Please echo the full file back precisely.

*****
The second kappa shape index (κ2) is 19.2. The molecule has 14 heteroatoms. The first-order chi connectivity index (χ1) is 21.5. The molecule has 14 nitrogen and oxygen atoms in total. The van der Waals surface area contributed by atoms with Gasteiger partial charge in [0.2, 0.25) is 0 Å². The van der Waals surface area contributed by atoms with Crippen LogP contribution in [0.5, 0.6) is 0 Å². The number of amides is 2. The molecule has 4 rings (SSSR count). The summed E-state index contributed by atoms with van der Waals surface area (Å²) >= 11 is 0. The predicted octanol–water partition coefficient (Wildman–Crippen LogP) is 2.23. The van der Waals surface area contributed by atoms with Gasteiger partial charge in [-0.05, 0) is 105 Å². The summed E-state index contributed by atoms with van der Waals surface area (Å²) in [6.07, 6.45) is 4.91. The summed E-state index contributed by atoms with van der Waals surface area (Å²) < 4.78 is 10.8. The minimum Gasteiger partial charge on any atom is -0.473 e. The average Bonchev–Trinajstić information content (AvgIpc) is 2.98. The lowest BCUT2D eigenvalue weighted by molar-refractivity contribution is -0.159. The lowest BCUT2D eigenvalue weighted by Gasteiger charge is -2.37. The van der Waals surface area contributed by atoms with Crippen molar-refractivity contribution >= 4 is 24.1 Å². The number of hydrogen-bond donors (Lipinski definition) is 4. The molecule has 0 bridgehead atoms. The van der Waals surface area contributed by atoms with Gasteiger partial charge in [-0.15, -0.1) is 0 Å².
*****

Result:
The second kappa shape index (κ2) is 19.2. The molecule has 14 heteroatoms. The first-order chi connectivity index (χ1) is 21.5. The molecule has 14 nitrogen and oxygen atoms in total. The van der Waals surface area contributed by atoms with Gasteiger partial charge in [0.2, 0.25) is 0 Å². The van der Waals surface area contributed by atoms with Crippen LogP contribution in [0.5, 0.6) is 0 Å². The number of amides is 2. The molecule has 4 rings (SSSR count). The summed E-state index contributed by atoms with van der Waals surface area (Å²) >= 11 is 0. The predicted octanol–water partition coefficient (Wildman–Crippen LogP) is 2.23. The van der Waals surface area contributed by atoms with Gasteiger partial charge in [-0.05, 0) is 105 Å². The summed E-state index contributed by atoms with van der Waals surface area (Å²) in [6.07, 6.45) is 4.91. The summed E-state index contributed by atoms with van der Waals surface area (Å²) < 4.78 is 10.8. The minimum Gasteiger partial charge on any atom is -0.473 e. The average Bonchev–Trinajstić information content (AvgIpc) is 2.98. The lowest BCUT2D eigenvalue weighted by molar-refractivity contribution is -0.159. The lowest BCUT2D eigenvalue weighted by Gasteiger charge is -2.37. The van der Waals surface area contributed by atoms with Crippen molar-refractivity contribution >= 4 is 24.1 Å². The number of hydrogen-bond donors (Lipinski definition) is 4. The molecule has 0 bridgehead atoms. The van der Waals surface area contributed by atoms with Gasteiger partial charge in [-0.15, -0.1) is 0 Å².